NAFCU's Thaler reiterates data security principles to House panel
Ahead of today's House Energy and Commerce subcommittee hearing on consumer privacy and data security, NAFCU Vice President of Legislative Affairs Brad Thaler sent a letter reiterating NAFCU's call for a stronger national data security standard and to urge that negligent companies – rather than consumers or credit unions – be liable for losses.
The hearing, "Protecting Consumer Privacy in the Era of Big Data," held by the Subcommittee on Digital Commerce and Consumer Protection begins at 10 a.m. Eastern today.
In his letter to Subcommittee Chairwoman Janice Schakowsky, D-Ill., and Ranking Member Cathy McMorris Rodgers, R-Wash., Thaler wrote that other financial entities already subject to parts of the Gramm-Leach-Bliley Act (GLBA) should be subject to the same regulatory requirements as depository institutions.
Thaler also outlined guiding principles NAFCU and credit unions would like to see incorporated in data security legislation, primarily to ensure consumers are informed of what data is retained and how it's protected, timely disclosure of breaches, and that negligent entities are held responsible when a data breach occurs on their end.
“Under the GLBA, credit unions and other depository institutions are required to meet certain criteria for safekeeping consumers’ personal information and are held accountable if that criteria is not met through examination and penalties. Unfortunately, there is no comprehensive regulatory structure akin to the GLBA that covers other entities who collect and hold sensitive information.” Thaler wrote. “NAFCU strongly supports the passage of legislation requiring any entity responsible for the storage of consumer data to meet standards similar to those imposed on depository institutions under the GLBA.”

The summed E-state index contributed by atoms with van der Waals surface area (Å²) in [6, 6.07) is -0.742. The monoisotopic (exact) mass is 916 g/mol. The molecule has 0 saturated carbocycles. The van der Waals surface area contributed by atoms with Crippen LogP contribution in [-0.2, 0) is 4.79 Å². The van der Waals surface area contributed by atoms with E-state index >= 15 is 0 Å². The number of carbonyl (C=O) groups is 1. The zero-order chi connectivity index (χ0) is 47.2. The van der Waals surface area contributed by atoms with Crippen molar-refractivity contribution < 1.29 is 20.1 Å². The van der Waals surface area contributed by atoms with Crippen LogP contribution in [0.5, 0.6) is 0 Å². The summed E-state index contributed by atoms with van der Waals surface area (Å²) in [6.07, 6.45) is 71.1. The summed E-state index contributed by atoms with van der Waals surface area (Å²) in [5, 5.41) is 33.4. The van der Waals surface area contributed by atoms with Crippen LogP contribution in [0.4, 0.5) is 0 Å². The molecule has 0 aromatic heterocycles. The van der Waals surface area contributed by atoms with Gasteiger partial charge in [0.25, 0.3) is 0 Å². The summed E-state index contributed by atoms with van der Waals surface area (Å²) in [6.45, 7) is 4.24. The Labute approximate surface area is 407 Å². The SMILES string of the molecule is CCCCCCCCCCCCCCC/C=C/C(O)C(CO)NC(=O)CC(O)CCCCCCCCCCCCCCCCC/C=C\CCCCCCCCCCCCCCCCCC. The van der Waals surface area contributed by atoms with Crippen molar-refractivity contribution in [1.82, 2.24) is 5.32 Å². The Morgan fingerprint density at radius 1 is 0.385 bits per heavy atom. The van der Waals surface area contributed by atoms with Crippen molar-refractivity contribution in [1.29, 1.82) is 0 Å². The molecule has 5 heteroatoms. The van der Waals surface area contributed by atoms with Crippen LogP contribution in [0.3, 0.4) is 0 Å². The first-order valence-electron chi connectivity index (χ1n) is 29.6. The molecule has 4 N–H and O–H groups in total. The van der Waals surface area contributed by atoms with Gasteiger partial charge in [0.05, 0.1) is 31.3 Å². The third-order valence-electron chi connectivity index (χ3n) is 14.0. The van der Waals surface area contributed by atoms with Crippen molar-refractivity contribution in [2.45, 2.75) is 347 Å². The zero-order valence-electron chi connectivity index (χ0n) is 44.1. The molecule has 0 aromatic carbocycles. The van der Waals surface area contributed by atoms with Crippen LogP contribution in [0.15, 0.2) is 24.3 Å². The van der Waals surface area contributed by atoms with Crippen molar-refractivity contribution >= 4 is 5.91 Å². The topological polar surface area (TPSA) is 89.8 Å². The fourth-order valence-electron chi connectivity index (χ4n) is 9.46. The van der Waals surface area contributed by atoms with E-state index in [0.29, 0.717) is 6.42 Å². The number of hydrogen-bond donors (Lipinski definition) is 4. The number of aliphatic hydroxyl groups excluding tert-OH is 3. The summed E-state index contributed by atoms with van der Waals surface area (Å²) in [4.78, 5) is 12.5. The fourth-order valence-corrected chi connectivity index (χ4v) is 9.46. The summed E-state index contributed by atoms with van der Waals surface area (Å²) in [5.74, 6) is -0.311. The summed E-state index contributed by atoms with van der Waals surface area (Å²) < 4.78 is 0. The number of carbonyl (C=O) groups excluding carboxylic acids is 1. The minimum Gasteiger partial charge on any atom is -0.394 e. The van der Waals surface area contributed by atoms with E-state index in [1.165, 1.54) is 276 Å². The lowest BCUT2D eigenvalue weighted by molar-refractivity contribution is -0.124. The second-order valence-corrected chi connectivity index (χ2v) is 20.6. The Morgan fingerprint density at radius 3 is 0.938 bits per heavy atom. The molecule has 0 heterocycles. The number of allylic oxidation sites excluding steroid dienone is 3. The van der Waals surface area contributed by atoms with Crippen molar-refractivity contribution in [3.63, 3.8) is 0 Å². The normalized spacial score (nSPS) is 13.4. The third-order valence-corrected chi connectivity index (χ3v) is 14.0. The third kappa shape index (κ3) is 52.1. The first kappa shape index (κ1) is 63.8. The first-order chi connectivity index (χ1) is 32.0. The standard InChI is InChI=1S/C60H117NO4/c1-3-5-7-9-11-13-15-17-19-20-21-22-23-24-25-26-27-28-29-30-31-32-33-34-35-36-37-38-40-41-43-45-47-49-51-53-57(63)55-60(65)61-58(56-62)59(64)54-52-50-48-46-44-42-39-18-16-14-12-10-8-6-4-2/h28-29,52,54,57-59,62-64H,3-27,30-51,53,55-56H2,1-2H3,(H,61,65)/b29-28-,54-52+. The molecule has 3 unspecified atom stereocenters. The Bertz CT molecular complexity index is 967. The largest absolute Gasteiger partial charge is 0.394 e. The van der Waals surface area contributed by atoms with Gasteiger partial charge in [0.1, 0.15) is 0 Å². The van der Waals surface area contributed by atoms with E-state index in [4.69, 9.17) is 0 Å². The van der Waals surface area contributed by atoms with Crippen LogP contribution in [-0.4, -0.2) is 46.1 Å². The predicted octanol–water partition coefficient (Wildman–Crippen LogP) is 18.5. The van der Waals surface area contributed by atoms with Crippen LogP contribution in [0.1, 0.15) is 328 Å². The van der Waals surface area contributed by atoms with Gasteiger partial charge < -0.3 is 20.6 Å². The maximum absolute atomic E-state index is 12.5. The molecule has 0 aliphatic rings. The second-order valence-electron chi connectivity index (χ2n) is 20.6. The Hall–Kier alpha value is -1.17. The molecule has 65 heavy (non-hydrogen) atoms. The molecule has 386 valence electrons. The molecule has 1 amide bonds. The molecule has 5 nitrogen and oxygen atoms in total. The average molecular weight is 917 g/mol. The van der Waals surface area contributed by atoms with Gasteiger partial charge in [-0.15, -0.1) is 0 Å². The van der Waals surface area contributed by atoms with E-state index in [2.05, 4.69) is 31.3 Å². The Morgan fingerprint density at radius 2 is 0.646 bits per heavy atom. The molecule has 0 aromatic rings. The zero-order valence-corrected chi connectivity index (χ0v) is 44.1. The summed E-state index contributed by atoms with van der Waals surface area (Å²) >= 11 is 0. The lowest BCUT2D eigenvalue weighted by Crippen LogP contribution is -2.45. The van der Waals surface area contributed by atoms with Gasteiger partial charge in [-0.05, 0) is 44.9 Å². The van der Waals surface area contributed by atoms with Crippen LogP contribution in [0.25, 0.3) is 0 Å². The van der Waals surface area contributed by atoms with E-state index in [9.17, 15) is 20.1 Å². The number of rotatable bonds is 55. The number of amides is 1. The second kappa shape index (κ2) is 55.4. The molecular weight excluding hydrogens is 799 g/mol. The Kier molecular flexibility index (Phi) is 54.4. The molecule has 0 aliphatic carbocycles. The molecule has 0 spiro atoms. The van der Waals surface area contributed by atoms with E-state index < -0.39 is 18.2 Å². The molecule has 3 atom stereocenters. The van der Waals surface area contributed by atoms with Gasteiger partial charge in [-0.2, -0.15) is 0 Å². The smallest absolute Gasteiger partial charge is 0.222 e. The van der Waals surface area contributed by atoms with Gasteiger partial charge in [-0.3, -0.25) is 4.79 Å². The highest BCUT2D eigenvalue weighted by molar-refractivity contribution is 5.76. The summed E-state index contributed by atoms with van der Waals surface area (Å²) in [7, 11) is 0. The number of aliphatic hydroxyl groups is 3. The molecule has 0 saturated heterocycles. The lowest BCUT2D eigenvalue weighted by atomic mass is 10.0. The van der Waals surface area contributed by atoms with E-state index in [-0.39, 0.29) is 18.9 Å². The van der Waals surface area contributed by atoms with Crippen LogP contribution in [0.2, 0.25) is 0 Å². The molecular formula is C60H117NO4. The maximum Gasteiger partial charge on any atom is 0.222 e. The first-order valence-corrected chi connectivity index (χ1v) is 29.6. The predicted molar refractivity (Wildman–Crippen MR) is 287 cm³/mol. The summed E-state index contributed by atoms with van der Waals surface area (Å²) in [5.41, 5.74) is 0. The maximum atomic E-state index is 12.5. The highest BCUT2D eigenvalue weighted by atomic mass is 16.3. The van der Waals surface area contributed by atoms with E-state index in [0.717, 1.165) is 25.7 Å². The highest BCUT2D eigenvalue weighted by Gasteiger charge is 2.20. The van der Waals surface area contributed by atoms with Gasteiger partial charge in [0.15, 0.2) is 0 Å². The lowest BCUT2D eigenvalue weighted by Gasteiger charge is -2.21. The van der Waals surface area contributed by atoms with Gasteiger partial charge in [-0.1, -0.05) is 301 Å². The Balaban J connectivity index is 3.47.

NAFCU has been a leading advocate for a national data security standard that holds all entities that handle personal financial data to the same standards as credit unions and other depository institutions under the GLBA. It has repeatedly called for action to ensure that credit unions do not bear the cost of negligent data practices by entities like Equifax.
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